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Theodore Roethke Poems
My Papa's Waltz
The whiskey on your breath Could make a small boy dizzy; But I hung on like death: Such waltzing was not easy.
I Knew A Woman
I knew a woman, lovely in her bones, When small birds sighed, she would sigh back at them; Ah, when she moved, she moved more ways than one: The shapes a bright container can contain!
Child On Top Of A Greenhouse
The wind billowing out the seat of my britches, My feet crackling splinters of glass and dried putty, The half-grown chrysanthemums staring up like accusers, Up through the streaked glass, flashing with sunlight,
Elegy For Jane
(My student, thrown by a horse) I remember the neckcurls, limp and damp as tendrils; And her quick look, a sidelong pickerel smile;
In A Dark Time
In a dark time, the eye begins to see, I meet my shadow in the deepening shade; I hear my echo in the echoing wood-- A lord of nature weeping to a tree.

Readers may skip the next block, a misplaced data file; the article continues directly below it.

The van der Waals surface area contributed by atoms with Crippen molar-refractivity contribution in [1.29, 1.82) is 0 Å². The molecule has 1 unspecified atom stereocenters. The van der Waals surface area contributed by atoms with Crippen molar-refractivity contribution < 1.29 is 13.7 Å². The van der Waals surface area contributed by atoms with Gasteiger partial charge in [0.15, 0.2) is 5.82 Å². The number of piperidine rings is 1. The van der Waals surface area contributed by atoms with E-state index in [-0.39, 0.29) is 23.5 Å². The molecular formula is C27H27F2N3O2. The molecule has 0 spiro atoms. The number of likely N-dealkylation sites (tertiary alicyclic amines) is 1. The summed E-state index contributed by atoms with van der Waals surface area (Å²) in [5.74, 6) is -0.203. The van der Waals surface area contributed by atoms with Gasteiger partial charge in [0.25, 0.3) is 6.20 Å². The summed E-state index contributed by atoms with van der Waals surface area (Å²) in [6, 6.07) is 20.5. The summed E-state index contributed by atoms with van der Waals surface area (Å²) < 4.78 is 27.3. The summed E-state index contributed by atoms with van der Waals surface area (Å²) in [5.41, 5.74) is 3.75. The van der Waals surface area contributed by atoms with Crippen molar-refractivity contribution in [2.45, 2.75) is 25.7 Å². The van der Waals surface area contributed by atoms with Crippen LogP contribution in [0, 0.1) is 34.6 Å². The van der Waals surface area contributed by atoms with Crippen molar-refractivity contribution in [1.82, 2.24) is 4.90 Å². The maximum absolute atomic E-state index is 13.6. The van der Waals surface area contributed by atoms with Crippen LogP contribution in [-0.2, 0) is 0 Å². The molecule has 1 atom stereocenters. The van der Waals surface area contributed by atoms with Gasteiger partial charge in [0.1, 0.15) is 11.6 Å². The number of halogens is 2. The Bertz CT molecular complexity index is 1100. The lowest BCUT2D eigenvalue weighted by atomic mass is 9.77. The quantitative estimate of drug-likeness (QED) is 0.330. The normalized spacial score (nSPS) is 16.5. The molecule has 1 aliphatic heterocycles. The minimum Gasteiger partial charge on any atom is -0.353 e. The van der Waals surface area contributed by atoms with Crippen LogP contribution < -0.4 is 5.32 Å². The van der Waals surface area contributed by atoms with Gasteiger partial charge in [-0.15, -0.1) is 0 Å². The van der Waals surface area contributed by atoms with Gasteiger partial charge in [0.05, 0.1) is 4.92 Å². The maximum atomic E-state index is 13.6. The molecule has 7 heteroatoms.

Now as the train bears west, Its rhythm rocks the earth, And from my Pullman berth I stare into the night
I have known the inexorable sadness of pencils, Neat in their boxes, dolor of pad and paper weight, All the misery of manilla folders and mucilage, Desolation in immaculate public places,
The Meadow Mouse
1 In a shoe box stuffed in an old nylon stocking Sleeps the baby mouse I found in the meadow,
I think the dead are tender. Shall we kiss? -- My lady laughs, delighting in what is. If she but sighs, a bird puts out its tongue. She makes space lonely with a lovely song.
Journey Into The Interior
In the long journey out of the self, There are many detours, washed-out interrupted raw places Where the shale slides dangerously And the back wheels hang almost over the edge
I saw a young snake glide Out of the mottled shade And hang, limp on a stone: A thin mouth, and a tongue
This urge, wrestle, resurrection of dry sticks, Cut stems struggling to put down feet, What saint strained so much, Rose on such lopped limbs to a new life?
The Far Field
I I dream of journeys repeatedly: Of flying like a bat deep into a narrowing tunnel
When I put her out, once, by the garbage pail, She looked so limp and bedraggled, So foolish and trusting, like a sick poodle, Or a wizened aster in late September,
I think the dead are tender. Shall we kiss? --
My lady laughs, delighting in what is.
If she but sighs, a bird puts out its tongue.
She makes space lonely with a lovely song.
She lilts a low soft language, and I hear
Down long sea-chambers of the inner ear.
We sing together; we sing mouth to mouth.
The garden is a river flowing south.